So this is what Library Dream is about. If I had the money to have a proper home library, how would it be? To be honest, I’m not sure, but I’ll be showing you some ideas that I have found on the internet and that I liked. For today I’ve selected the library below:
What I really like about this one is the natural light and the view. I can imagine myself spending many lazy afternoons in that window seat with a good book and a cup of tea. What do you think? Would you be happy with this library?
See you all tomorrow (hopefully, if I can still use this computer!).
How can you explain 4.620 people giving $320.637 in only 5 days to fund the release of a DVD and the future productions from The Lizzie Bennet Diaries creators? Maybe I should start trying to answer that question by explain why I gave a lot of my money to this Kickstarter project (especially considering that each dollar I gave is worth 2 reais, the currency in Brazil where I live).
For me it much more than getting the DVD, button packs, journal signed by Hank Green and Bernie Su, LBD edition of Pride and Prejudice and a copy of the script of the first 8 episodes of LBD signed by cast members. For me this is about saying: “You people did a great work and you deserve all the praise for this and this money is just a small way to say thank you and, at the same time, help you make more wonderful things for us.” For me, being a backer of The Lizzie Bennet Diaries DVD… and More! is all about believing in the power of art.
The Lizzie Bennet Diaries is an absolute phenomenon of the internet (check it on YouTube now if you haven’t yet), and this is because, using the contemporary William Darcy’s words, the story “resonates with people”. Frank McConnel wrote in Storytelling and Mythmaking: Images from Film and Literature, that “stories matter, and matter deeply, because they are the best way to save our lives.” (3) There is no questioning the value of Jane Austen’s most beloved novel, Pride and Prejudice. This story is not alive after 200 years of being first published by chance. Pride and Prejudice has reached a new height in popularity after so many years because people feel connected to it. It is not just the story of Fitzwilliam Darcy and Elizabeth Bennet falling in love, this is about the human nature, how we are inclined to judge and to be misled in our opinions when we feel offended or that we are better than other people.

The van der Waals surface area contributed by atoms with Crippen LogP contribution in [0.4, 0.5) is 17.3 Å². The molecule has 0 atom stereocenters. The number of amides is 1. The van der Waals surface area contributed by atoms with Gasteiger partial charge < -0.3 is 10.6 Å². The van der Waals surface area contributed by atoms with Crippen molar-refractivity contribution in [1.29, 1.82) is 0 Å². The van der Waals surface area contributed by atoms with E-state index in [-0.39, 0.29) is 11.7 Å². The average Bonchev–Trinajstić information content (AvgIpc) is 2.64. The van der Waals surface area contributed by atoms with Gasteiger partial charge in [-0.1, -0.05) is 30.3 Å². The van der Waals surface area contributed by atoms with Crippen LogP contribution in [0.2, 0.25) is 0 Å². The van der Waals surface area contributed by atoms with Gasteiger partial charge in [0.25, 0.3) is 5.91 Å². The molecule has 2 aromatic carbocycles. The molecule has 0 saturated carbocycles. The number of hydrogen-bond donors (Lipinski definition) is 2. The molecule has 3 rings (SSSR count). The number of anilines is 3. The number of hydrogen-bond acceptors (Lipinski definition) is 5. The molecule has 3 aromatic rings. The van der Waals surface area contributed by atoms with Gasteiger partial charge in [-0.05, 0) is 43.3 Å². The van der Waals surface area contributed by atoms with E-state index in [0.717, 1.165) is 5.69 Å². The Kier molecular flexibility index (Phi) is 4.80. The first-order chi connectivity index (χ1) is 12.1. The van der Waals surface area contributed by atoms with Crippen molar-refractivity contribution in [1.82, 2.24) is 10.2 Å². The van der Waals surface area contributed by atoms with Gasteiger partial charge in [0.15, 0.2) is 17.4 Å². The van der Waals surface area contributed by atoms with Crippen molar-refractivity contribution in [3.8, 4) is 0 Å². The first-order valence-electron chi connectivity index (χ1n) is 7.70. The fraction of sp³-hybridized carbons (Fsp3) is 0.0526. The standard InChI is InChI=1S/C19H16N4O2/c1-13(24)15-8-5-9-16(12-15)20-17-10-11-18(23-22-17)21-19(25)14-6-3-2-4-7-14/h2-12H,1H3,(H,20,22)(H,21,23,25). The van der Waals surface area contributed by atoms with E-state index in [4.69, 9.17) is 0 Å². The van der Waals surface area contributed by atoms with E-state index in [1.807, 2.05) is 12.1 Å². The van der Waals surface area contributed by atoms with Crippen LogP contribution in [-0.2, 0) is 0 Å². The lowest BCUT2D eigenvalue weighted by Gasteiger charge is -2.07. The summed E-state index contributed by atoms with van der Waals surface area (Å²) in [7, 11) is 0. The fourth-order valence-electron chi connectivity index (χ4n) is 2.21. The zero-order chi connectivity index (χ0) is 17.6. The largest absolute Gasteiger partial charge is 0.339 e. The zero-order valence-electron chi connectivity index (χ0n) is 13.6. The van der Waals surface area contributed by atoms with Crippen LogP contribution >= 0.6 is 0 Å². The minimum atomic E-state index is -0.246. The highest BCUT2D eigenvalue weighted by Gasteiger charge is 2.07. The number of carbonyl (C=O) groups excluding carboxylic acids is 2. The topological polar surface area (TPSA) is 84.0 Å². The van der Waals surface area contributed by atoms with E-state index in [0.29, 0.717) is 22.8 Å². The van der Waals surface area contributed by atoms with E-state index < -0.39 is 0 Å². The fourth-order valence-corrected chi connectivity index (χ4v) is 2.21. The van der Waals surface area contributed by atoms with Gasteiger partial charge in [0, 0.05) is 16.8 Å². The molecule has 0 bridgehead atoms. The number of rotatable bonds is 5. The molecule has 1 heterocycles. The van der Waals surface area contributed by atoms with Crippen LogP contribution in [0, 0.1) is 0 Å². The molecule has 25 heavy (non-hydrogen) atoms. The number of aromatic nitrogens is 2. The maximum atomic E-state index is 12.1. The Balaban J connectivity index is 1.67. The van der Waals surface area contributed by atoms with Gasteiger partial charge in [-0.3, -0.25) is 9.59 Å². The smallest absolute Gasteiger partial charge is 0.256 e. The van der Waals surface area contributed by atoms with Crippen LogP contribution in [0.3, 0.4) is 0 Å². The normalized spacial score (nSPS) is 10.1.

The Lizzie Bennet Diaries brought it all up to our days, to the crazy life of technology and fast communication and lack of privacy. No wonder it has been such a huge success. How could we not feel empathy for these characters? It is impossible because they have so much of who we are, just like they had in Austen’s books, but now they have been updated to fit into our world.
I think this explains why so many people are willingly giving their money to guarantee that the DVD will be released and that new productions will be made. Storytelling is an art that has been present in human lives for a very long time and its power only increases. For that reason, when such a great story as Pride and Prejudice is told in such a brilliant way as The Lizzie Bennet Diaries, people will give their money to see it happen, because art is so much more than money will ever be.
Oh, by the way, if you are not a The Lizzie Bennet Diaries DVD… and More! backer yet, there is still time to become one here: http://www.kickstarter.com/projects/pemberleydigital/the-lizzie-bennet-diaries-dvdand-more
“Why is love intensified by absense?”
From “The Time Traveler’s Wife” by Audrey Niffenegger
Filed under Books, Quotes